New York June 18th 1783.
On Sunday last we were honored with your Excellency’s Letter of the 10th instt, and this day We transmitted to Sir Guy Carleton a Representation of which We do ourselves the Honor to inclose your Excellency a Copy; and the Reasons which induced us to make it, appear so fully from the Representation itself as to prevent the necessity of any further Explanation.
Except some Provincials, no Troops have embarked and it does not appear to us that any preparations are making for an Embarkation. We have the Honor to be Your Excellency’s Most Obedient Humble Servts
DLC: Papers of George Washington.
New York June 17th 1783
The Undersigned Commissioners, in behalf of the United States of America, did with intent to comply with their instructions directing them "to assist such persons as should be appointed by your Excellency in superintending and Inspecting such Embarkation, as the Evacuation of this place should require," on Friday last Assist the Commissioners, appointed by your Excellency, in Superintending and Inspecting an Embarkation, made by direction of your Excellency and consisting of fourteen Transports, in the pay and Service of the Crown of Great Britain, bound for the province of Nova Scotia, and having on board, as near as the Undersigned could Estimate, at least Two thousand White Persons, who, a few individuals excepted, appeared to be persons in Civil Life and Inhabitants of the United States, and having also on board upwards of one hundred Negroes, Seventy three of which appeared to be the property of American Subjects, not residing within the British Lines.
The Undersigned therefore, in order to guard against improper inferences, from their Silence on this occasion, and from their Conduct in future, conceive it incumbent on them to Represent to your Excellency, that, notwithstanding any Act on their part in superintending or Inspecting the abovementioned or any other Embarkation, they do, and shall, consider the permission from your Excellency to any Negroes belonging to the Citizens of these States to leave this City as an Infraction of the Treaty of Peace, agreeable to their Representation of the 9th instant, and that they do not, neither can they consider the said Embarkation, or any other of a Similar Nature, as an Embarkation which the Evacuation of this place requires.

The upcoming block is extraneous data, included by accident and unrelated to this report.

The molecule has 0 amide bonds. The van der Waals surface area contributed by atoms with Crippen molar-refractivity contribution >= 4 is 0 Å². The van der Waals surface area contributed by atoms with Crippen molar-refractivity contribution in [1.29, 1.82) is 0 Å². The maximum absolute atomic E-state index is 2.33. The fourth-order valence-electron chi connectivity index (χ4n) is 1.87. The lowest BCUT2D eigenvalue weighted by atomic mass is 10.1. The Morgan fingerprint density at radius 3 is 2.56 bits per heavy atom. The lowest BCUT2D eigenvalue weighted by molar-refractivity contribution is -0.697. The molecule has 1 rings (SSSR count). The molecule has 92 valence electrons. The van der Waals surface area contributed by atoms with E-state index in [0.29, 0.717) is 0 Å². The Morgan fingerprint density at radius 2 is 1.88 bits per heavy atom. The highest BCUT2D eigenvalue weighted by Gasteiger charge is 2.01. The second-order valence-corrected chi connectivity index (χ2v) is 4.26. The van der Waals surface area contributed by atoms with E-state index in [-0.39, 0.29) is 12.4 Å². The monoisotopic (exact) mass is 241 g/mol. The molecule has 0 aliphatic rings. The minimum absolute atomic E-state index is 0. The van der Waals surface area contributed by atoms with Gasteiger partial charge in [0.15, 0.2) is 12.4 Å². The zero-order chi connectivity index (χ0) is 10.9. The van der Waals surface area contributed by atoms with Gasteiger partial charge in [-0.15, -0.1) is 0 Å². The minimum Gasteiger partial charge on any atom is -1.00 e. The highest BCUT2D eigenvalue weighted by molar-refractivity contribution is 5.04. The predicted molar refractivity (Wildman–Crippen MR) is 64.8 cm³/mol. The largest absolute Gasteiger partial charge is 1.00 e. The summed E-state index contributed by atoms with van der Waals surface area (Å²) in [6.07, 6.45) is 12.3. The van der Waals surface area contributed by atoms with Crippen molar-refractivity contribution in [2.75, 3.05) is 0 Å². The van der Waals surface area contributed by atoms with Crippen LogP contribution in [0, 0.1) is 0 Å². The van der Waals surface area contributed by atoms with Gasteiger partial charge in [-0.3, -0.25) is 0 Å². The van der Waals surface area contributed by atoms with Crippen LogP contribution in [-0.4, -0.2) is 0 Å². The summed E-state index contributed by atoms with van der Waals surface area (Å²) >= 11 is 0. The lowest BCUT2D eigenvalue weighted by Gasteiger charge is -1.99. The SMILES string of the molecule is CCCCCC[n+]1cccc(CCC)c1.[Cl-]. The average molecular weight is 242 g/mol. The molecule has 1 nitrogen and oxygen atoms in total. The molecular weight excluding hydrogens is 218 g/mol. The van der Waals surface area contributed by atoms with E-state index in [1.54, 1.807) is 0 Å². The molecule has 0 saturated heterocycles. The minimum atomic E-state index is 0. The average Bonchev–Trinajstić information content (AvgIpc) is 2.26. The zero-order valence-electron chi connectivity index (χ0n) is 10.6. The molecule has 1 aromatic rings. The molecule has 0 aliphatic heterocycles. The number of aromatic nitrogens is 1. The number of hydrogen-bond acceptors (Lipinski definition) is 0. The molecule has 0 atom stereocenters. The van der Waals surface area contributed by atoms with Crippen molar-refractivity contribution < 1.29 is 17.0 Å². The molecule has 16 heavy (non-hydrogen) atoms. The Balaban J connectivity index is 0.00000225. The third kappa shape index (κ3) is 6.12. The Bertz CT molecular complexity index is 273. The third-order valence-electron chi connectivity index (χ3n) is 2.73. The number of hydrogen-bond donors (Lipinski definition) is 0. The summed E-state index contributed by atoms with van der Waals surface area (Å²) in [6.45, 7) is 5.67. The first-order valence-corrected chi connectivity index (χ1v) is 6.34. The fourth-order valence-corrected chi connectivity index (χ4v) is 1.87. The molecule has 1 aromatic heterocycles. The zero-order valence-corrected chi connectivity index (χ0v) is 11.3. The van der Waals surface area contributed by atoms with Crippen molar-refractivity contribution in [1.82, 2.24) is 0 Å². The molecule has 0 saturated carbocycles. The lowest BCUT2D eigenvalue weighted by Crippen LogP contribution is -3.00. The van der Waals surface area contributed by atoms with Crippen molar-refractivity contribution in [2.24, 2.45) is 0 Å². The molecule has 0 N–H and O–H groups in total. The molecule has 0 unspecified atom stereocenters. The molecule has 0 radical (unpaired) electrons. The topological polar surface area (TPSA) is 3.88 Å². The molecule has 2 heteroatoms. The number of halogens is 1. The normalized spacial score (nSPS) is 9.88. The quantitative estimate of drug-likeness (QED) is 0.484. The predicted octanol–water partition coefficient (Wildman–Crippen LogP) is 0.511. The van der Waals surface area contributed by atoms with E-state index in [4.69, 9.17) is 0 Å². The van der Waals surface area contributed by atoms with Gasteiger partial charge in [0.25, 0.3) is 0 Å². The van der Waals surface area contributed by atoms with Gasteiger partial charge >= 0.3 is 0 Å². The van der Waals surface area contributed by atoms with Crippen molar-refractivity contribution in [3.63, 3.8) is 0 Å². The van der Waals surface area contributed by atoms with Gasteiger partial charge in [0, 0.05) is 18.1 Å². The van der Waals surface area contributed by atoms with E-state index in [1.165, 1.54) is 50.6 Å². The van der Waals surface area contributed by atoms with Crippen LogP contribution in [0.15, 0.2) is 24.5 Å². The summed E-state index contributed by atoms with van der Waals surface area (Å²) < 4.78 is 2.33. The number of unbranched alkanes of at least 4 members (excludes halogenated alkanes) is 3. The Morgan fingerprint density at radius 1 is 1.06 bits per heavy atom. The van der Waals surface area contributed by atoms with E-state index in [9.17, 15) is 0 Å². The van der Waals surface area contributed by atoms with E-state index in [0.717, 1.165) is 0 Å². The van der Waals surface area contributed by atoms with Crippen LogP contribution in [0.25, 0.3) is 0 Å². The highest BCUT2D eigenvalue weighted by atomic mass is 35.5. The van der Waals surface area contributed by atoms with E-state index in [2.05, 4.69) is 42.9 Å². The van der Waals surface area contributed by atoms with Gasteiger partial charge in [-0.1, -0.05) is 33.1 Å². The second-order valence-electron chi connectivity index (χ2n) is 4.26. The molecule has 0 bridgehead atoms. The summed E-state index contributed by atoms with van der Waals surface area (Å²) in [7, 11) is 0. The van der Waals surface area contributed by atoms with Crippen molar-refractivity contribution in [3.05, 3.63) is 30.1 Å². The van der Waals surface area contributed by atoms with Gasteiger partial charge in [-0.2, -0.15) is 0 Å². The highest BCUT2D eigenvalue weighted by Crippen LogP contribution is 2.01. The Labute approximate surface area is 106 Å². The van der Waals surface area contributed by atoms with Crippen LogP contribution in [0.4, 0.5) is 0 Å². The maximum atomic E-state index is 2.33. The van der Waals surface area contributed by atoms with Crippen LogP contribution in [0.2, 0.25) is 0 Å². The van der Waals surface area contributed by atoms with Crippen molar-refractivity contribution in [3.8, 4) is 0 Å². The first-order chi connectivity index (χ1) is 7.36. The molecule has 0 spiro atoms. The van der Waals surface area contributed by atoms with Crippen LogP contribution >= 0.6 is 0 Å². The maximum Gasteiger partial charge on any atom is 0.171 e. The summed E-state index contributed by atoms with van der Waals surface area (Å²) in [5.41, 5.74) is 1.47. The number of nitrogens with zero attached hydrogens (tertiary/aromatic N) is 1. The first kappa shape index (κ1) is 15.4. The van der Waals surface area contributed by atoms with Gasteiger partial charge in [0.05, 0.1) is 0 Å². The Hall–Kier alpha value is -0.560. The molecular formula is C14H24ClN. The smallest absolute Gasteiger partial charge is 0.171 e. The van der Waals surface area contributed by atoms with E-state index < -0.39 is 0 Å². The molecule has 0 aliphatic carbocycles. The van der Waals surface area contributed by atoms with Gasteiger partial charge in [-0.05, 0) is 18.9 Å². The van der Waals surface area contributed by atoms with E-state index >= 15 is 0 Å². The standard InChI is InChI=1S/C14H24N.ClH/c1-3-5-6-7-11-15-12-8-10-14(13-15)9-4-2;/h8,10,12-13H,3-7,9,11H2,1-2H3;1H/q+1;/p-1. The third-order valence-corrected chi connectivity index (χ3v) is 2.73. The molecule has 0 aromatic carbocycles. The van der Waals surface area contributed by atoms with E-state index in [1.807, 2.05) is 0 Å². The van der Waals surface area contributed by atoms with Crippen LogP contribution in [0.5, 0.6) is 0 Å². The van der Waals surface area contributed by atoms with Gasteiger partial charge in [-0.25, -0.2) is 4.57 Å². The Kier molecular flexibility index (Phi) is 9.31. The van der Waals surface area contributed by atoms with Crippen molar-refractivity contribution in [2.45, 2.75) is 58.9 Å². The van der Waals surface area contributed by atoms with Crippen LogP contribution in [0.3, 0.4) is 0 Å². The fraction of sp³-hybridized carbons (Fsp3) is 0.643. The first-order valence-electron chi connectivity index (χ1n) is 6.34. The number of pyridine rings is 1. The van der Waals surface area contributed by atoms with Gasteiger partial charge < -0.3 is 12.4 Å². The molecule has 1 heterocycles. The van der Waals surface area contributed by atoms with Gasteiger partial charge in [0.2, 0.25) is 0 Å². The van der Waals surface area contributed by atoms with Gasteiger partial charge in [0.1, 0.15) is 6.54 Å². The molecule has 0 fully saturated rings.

By the Articles of Peace His Britannic Majesty is to withdraw his Armies Garrisons and Fleets, and the Undersigned do not suppose any Embarkation requisite to the Evacuation of this place which is made for the purpose of removing persons who do not properly belong to the British Army Garrison or Fleet, and if, by permitting Transports to be employed in removing persons of this description, the withdrawing of the British Army is delayed, the Undersigned must view such delay as an Infraction of the Treaty.
The Undersigned will not take on themselves to decide, whether your Excellency, consistent with the Treaty of Peace, even if the departure of the British Army and Garrison is not thereby retarded, can have an Agency in the removal from these States any inhabitants thereof, not composing a part of the British Army or Garrison, admitting such inhabitants to have taken a part against the United States in the late War, the Undersigned intend only that if such a measure on the part of your Excellency, should be declared an Infraction of the Treaty, the Sovereign of the Undersigned may not by any supposed acquiescence in the Undersigned, as their Representatives, be precluded from a Claim for Reparation.